The Saṃyutta Nikāya SN.i.124f. AN.v.46 also contains a sutta in which three daughters of Māra are represented as tempting the Buddha after his Enlightenment. Their names are Taṇhā, Arati and Ragā, and they are evidently personifications of three of the ten forces in Māra’s army, as given in the Padhāna Sutta. They assume numerous forms of varying age and charm, full of blandishment, but their attempt is vain, and they are obliged to admit defeat.
Once Māra came to be regarded as the Spirit of Evil all temptations of lust, fear, greed, etc., were regarded as his activities, and Māra was represented as assuming various disguises in order to carry out his nefarious plans. Thus the books mention various occasions on which Māra appeared before the Buddha himself and his disciples, men and women, to lure them away from their chosen path.
Soon after the Buddha’s first vassa, Māra approached him and asked him not to teach the monks regarding the highest emancipation, he himself being yet bound by Māra’s fetters. But the Buddha replied that he was free of all fetters, human and divine. Vin.i.22 On another occasion Māra entered into the body of Vetambarī and made him utter heretical doctrines. SN.i.67 In the Brahmanimantanika Sutta. MN.i.326 Māra is spoken of as entering the hearts even of the inhabitants of the Brahma world. The Māra Saṃyutta SN.i.103ff. contains several instances of Māra’s temptations of the Buddha by assailing him with doubts as to his emancipation, feelings of fear and dread, appearing before him in the shape of an elephant, a cobra, in various guises beautiful and ugly, making the rocks of Gijjhakūṭa fall with a crash; by making him wonder whether he should ever sleep; by suggesting that, as human life was long, there was no need for haste in living the good life; by dulling the intelligence of his hearers. DN.iii.58 In the account of Godhika’s suicide SN.i.122 there is a curious statement that, after Godhika died, Māra went about looking for his consciousness, and the Buddha pointed him out to the monks, “going about like a cloud of smoke.”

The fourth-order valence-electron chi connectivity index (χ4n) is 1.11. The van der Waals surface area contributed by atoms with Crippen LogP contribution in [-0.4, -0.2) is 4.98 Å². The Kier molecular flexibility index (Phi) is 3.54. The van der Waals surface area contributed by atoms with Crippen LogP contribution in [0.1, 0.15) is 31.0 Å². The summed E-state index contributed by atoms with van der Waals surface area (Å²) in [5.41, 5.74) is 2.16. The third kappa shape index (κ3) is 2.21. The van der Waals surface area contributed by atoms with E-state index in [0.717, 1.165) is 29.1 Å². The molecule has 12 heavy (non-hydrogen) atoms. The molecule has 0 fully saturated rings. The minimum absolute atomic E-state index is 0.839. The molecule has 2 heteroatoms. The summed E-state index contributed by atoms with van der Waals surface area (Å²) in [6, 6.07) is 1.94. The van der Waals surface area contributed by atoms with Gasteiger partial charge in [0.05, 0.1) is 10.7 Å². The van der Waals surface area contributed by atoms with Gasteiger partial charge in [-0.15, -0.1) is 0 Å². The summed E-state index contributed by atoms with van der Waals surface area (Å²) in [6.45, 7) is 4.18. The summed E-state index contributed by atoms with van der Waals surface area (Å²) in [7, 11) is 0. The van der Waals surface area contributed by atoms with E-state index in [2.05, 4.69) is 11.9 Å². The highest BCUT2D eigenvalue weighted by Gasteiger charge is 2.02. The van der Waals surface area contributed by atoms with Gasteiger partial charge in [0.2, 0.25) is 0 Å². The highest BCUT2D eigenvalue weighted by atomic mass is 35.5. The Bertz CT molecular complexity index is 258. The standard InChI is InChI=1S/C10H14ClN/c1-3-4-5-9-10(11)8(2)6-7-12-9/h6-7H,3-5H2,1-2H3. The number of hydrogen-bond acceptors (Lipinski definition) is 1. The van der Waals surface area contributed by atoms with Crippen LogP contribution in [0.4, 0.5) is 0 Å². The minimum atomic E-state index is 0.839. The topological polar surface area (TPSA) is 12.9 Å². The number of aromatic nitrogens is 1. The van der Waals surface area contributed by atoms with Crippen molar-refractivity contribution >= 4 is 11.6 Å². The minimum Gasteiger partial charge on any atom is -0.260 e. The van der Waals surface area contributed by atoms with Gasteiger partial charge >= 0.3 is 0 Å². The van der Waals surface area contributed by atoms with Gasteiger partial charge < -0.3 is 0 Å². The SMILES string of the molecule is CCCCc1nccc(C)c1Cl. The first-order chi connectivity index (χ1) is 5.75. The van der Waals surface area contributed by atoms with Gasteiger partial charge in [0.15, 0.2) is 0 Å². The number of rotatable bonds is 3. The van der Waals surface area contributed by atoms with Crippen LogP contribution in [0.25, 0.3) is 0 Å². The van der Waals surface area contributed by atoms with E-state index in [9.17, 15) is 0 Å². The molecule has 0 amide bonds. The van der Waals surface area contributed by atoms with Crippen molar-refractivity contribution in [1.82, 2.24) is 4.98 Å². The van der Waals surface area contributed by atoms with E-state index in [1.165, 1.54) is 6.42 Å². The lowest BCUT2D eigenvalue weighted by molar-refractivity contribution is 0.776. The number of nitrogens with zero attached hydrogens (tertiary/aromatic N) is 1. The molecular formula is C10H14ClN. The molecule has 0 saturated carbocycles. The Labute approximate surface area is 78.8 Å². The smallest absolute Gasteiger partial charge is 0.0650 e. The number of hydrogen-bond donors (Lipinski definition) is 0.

The books mention many occasions on which Māra assumed various forms under which to tempt bhikkhunīs, often in lonely spots—e.g., Āḷavikā, Kisāgotamī, Somā, Vijayā, Uppalavantnā, Cālā, Upacālā, Sisūpacālā, Selā, Vajirā and Khemā.
Mention is made, especially in the Mahā Parinibbāna Sutta, of several occasions on which Māra approached the Buddha, requesting him to die; the first of these occasions was under the Ajapala Banyan tree at Uruvelā, soon after the Enlightenment, but the Buddha refused to die until the sāsana was firmly established.
With the accounts of Māra, as the personification of Evil, came to be mixed legends of an actual devaputta, named Māra, also called Vasavatti, because he was an inhabitant of the Paranimmitā Vasavatti deva world. In the Aṅguttara Nikāya, Māra is described as the head of those enjoying bliss in the Kāmāvacara worlds. AN.ii.17 In the Māratajjanīya Sutta MN.i.333 DN.iii.79 Moggallāna says that he too had once been a Māra, Dūsī by name; Kālā was his sister’s name, and the Māra of the present age was his nephew. In the sutta, Dūsī is spoken of as having been responsible for many acts of mischief, similar to those ascribed to the Māra of Gotama’s day. According to the sutta, Māradevaputta was evidently regarded as a being of great power, with a strong bent for mischief, especially directed against holy men.